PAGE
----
We conducted a poll in March to understand how our healthcare value analysis community defined a value analysis study. To our delight, 58% of the poll takers thought a value analysis study was an “in-depth investigation” (not a review, evaluation, or standardization) of a product, service, or technology. Happily, this was the right answer. Just as important as getting this definition right, an “in-depth investigation” value analysis study has three critical phases you need to know about. This way, you can continue to contribute to your healthcare organization’s bottom line. Now, let’s look at why this is important.
Product, Service, and Technology Evaluations Aren’t Good Enough
Hospitals, systems, and IDNs aren’t saving the dollars they used to on new products, services, or technologies they are buying. Therefore, value analysis professionals must mine other supply chain expense areas of their healthcare organization if they are to continue to contribute to their hospital, system, or IDN’s bottom line.
Remember, these new and better savings can’t be obtained through cursory evaluations or reviews of the products, services, or technologies you are buying now. It requires “in-depth investigations” to uncover the double-digit savings you have become accustomed to over the last decade. Yet, these double-digit savings can only be accomplished by employing the three phases of value analysis studies I’m going to talk about now.
3 Critical Phases of Your Hospital Value Analysis Studies
Every healthcare value analysis meeting agenda should have these three phases of value analysis studies incorporated into their meeting objectives:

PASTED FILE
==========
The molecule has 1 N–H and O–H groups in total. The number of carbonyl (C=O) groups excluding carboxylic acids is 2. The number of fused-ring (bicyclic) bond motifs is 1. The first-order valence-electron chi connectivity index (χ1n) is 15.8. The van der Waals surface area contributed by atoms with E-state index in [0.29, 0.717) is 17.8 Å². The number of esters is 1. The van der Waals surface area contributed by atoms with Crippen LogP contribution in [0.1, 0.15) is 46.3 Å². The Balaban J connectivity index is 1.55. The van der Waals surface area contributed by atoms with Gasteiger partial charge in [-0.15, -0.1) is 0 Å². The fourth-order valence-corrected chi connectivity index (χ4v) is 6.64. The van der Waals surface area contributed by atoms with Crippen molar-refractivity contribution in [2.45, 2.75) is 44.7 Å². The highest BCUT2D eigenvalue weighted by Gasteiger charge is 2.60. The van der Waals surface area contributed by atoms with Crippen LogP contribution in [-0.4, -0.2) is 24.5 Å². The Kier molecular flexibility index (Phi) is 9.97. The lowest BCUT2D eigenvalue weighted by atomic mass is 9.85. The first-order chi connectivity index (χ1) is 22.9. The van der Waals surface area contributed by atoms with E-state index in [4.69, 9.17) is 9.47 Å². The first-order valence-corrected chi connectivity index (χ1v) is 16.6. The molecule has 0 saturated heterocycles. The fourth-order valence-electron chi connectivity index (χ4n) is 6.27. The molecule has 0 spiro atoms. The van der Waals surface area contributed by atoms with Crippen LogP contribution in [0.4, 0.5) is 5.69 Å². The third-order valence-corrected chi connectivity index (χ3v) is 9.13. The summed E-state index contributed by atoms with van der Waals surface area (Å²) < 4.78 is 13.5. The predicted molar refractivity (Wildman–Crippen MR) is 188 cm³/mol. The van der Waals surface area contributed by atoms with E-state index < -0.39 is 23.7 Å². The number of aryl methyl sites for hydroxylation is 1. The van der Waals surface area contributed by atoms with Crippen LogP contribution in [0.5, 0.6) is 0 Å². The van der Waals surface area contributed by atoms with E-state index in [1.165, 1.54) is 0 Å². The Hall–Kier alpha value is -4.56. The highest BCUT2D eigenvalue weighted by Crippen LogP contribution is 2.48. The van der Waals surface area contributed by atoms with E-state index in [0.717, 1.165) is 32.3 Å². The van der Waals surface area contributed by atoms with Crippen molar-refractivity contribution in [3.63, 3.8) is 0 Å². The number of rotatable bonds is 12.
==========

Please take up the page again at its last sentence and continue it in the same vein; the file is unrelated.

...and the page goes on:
- Prospective Phase: Look ahead to plan, source, and vet the products, services, and technologies that will greatly (5% or better than your current commodity being requested) improve your healthcare organization’s cost or quality. This should be one of the prime objectives of your VA program when a new requisition is presented for evaluation.
- Retrospective Phase: Look back at the products, services, and technologies that you have already bought to ensure that the promised savings or performance improvements have materialized. If not, it’s time to perform another value analysis study to bring your cost or performance in line.
- Troubleshooting Phase: Look at product, service, or technology failures as an opportunity to revisit a purchase that could have outlived its usefulness, appropriateness, or functionality.
What we are saying here with these three new value analysis study objectives is that a value analysis professional’s work is never done, since they need to be looking at the commodities they are buying now, those that have already been purchased, and troubleshooting products, services, and technologies that haven’t performed as promised.
Healthcare Value Analysis Is a Continuous Circle of Value Analysis Studies
You might want to think of value analysis as a continuous circle of prospective, retrospective, and troubleshooting value analysis studies to ensure that all your healthcare organization’s purchases are prudent, proper, and value-based. It’s not a one-time event. Once you realize this fact, your value analysis team’s contribution to your hospital, system, or IDN’s bottom line will grow exponentially without any other changes in your VA protocols. Wouldn’t this delight your senior management?